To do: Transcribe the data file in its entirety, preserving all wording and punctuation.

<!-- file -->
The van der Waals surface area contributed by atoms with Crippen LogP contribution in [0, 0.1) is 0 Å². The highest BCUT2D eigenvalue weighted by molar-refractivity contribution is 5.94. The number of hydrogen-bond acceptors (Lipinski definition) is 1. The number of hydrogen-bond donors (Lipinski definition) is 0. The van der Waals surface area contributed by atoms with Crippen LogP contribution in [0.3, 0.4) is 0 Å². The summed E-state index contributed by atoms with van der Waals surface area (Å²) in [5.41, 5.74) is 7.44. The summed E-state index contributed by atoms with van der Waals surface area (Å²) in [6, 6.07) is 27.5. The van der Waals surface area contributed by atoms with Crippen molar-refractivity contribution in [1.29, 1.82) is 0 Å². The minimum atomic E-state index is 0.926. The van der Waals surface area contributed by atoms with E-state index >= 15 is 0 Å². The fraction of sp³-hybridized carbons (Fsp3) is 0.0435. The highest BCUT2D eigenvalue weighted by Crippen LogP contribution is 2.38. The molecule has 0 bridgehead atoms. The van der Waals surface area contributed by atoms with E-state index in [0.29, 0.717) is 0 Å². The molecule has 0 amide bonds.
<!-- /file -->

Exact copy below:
The van der Waals surface area contributed by atoms with Crippen LogP contribution in [0, 0.1) is 0 Å². The highest BCUT2D eigenvalue weighted by molar-refractivity contribution is 5.94. The number of hydrogen-bond acceptors (Lipinski definition) is 1. The number of hydrogen-bond donors (Lipinski definition) is 0. The van der Waals surface area contributed by atoms with Crippen LogP contribution in [0.3, 0.4) is 0 Å². The summed E-state index contributed by atoms with van der Waals surface area (Å²) in [5.41, 5.74) is 7.44. The summed E-state index contributed by atoms with van der Waals surface area (Å²) in [6, 6.07) is 27.5. The van der Waals surface area contributed by atoms with Crippen molar-refractivity contribution in [1.29, 1.82) is 0 Å². The minimum atomic E-state index is 0.926. The van der Waals surface area contributed by atoms with E-state index >= 15 is 0 Å². The fraction of sp³-hybridized carbons (Fsp3) is 0.0435. The highest BCUT2D eigenvalue weighted by Crippen LogP contribution is 2.38. The molecule has 0 bridgehead atoms. The van der Waals surface area contributed by atoms with E-state index in [0.29, 0.717) is 0 Å². The molecule has 0 amide bonds.